Two-fifths of older workers are “delaying retirement” because of inflation, markets

There’s a new survey out, and everything about it pisses me off.

Retirement confidence is very low.

Retirement anxiety is the way to go.

Women in particular sacrifice their retirement plans to provide financial assistance to “family members” (adult children, presumably) or friends.

Basic knowledge of retirement is minimal.

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Oh, and obviously, this is all news for people who already run defined-contributory retirement plans in America — 401(k)s and the like. Survey results indicate that they rarely talk to the people on the plan, and they are ignorant of what they are thinking and feeling.

The survey, conducted by Nationwide, focused on workers over the age of 45 as well as plan sponsors who manage their own retirement plans. (It was done this past July and August, so it’s a little behind the curve—more on that below).

“The vast majority of plan sponsors believe that employees have a positive view of the retirement plan and financial investments…and are on the right track when it comes to retirement,” the insurance company Nationwide reports. The percentage of plan sponsors who think employees are happy ranges from 81% to 96%, they report, depending on the question they asked, and whether they’ve spoken to plan sponsors in government or the private sector.

Cue laughter.

In fact, only 58% of these workers are happy. A long way down from 81% to 96%.

Oh, and that number has dropped in a year, even though it was only 72% a year ago.

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Plan sponsors believe that workers are happy with the investment options available in their 401(k) plan. Laborers? not much.

“The majority of plan sponsors feel that the average employee is satisfied with the investment options offered within their employer retirement plan (81% corporate, 94% government),” Nationwide reports, “but this sentiment is only reflected by Just over half of the staff– And in numbers less than 2021.

40% of workers over the age of 45 say they now expect to delay their retirement as a result of the inflation crisis in 2022 and the ensuing financial turmoil. The delays are huge. Across the entire survey, workers over 45 expect to wait until age 68 to retire. A year ago, when markets were booming and inflation was flat, it was set at 65.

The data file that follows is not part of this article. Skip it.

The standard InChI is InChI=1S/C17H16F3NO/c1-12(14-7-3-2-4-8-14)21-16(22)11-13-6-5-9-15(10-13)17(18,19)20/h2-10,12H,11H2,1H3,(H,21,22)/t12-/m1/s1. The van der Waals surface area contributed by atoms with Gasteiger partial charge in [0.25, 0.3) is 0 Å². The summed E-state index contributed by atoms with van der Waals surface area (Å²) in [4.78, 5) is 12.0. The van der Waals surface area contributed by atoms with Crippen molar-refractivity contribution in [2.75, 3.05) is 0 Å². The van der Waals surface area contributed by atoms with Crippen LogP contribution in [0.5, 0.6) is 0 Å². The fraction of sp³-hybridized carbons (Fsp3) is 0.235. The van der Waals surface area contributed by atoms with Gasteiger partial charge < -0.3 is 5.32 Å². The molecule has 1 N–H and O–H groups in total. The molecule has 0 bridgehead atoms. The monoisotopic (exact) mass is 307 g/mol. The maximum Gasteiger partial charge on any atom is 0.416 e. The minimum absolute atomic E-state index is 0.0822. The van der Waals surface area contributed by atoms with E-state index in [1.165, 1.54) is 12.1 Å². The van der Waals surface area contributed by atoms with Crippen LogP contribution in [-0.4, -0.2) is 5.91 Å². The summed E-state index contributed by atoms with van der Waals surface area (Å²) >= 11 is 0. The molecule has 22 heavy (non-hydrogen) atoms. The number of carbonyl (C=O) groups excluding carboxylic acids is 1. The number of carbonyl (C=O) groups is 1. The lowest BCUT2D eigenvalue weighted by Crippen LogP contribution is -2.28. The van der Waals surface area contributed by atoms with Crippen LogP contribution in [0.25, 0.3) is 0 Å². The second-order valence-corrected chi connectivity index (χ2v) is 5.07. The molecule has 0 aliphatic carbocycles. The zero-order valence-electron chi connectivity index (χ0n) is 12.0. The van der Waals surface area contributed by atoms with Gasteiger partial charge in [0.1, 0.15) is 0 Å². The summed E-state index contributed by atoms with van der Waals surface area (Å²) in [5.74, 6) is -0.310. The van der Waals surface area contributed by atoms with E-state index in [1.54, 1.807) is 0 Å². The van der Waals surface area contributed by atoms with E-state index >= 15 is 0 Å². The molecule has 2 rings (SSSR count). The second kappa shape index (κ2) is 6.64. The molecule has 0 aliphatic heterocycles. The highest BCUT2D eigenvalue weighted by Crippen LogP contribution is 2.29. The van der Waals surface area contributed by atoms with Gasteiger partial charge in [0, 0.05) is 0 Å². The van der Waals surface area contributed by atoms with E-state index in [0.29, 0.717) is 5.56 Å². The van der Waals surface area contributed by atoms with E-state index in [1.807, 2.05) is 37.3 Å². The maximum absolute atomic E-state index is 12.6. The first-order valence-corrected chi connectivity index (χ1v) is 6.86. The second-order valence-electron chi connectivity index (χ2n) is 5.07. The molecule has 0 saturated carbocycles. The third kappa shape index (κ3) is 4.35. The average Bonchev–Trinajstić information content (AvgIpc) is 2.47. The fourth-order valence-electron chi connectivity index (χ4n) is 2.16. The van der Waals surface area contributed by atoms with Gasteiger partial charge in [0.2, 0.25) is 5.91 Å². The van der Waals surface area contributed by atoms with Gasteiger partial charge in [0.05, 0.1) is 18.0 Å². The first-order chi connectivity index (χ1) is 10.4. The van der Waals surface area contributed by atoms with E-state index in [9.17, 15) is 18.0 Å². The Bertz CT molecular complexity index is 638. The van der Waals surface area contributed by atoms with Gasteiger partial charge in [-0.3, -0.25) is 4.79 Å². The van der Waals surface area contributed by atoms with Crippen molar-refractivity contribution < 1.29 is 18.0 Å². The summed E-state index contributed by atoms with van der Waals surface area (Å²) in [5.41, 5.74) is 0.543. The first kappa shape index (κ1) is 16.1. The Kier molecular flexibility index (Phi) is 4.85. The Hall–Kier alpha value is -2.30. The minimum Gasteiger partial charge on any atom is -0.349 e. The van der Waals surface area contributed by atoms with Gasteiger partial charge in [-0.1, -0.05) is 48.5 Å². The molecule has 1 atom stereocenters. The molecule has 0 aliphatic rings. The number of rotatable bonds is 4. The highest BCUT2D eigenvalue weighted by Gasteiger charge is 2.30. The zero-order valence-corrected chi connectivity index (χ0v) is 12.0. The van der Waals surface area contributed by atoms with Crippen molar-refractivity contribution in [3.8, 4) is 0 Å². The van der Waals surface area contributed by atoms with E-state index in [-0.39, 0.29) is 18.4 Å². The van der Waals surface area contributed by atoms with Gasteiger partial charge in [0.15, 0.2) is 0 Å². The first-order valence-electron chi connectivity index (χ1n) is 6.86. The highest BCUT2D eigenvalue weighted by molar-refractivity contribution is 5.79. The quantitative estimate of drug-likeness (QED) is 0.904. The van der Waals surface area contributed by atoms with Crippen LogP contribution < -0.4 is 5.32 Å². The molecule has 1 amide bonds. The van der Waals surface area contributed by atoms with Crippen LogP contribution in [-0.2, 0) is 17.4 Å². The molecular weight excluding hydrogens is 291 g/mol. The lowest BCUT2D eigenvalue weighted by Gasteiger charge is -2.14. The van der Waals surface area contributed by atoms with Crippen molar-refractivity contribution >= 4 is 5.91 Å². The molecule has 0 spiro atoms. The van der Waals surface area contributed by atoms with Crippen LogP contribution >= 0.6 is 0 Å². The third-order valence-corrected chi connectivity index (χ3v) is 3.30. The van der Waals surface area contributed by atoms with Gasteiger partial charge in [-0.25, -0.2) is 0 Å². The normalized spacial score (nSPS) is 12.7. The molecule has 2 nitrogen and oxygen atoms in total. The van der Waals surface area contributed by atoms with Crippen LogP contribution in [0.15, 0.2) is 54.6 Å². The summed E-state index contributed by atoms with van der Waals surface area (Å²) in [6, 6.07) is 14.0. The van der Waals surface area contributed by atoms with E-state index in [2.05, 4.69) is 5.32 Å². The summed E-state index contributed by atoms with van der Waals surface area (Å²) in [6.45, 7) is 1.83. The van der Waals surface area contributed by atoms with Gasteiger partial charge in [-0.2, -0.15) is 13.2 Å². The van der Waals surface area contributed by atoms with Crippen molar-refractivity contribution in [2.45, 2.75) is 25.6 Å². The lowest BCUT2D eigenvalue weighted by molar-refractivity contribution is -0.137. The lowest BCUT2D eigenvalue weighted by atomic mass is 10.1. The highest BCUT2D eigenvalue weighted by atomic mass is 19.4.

S&P 500 SPX Index,
It’s down 18% last year, even including the dividend, while the bond market is down 13%.

Coincidence, A recent study conducted by the Federal Reserve of St. Louis It found that average Americans ages 55 to 74 lost $100,000 in wealth between January and October of last year due to the unrest — and it’s estimated that this loss of wealth prompted 170,000 people over 55 to pull Tom Brady, “Inconvenient” and back in the strong. worker.

Nationwide notes that depression is particularly severe among women. The number of women who expect to postpone retirement, if necessary, indefinitely doubled last year to a staggering 62%. The percentage of women worried about their retirement plan and their investments jumped by half, to 56%.

Among the women who expected to delay retirement, one in six told the survey that they do so because they were financially supporting a family member or friend “as a result of inflation.”

This, at a time when there were nearly twice as many vacancies as there were unemployed.

But it’s no surprise that people panic about retirement when they don’t know how to calculate numbers. Bethany Ebert of Nationwide writes that “nearly half (51%) of female respondents face challenges about converting their retirement savings into income in retirement. Only 4% of women have moderate or very moderate familiarity with retirement planning for squandering.”

Yes, 4%.

Imagine trying to drive cross country without a GPS or a map. This is madness.

It is all too easy to say that these numbers reflect the inflationary panic that prevailed last summer. Indeed, although inflation fears have eased somewhat since then, portfolios have not improved. For example, Vanguard Balanced Index Fund VBAIX,
which follows a typical portfolio of 60% US stocks and 40% US bonds, is actually lower than it was during July and August.

Meanwhile, premium payment rates are falling again, after peaking in October.

Immediate lifetime annuities (sold by insurance companies such as Nationwide) are products that can provide a guaranteed income for life in retirement. So people in their 40s, 50s, and 60s would be depressed by the lower rates—except that no one seemed to bother explaining what those annuities were, or why they might need them.

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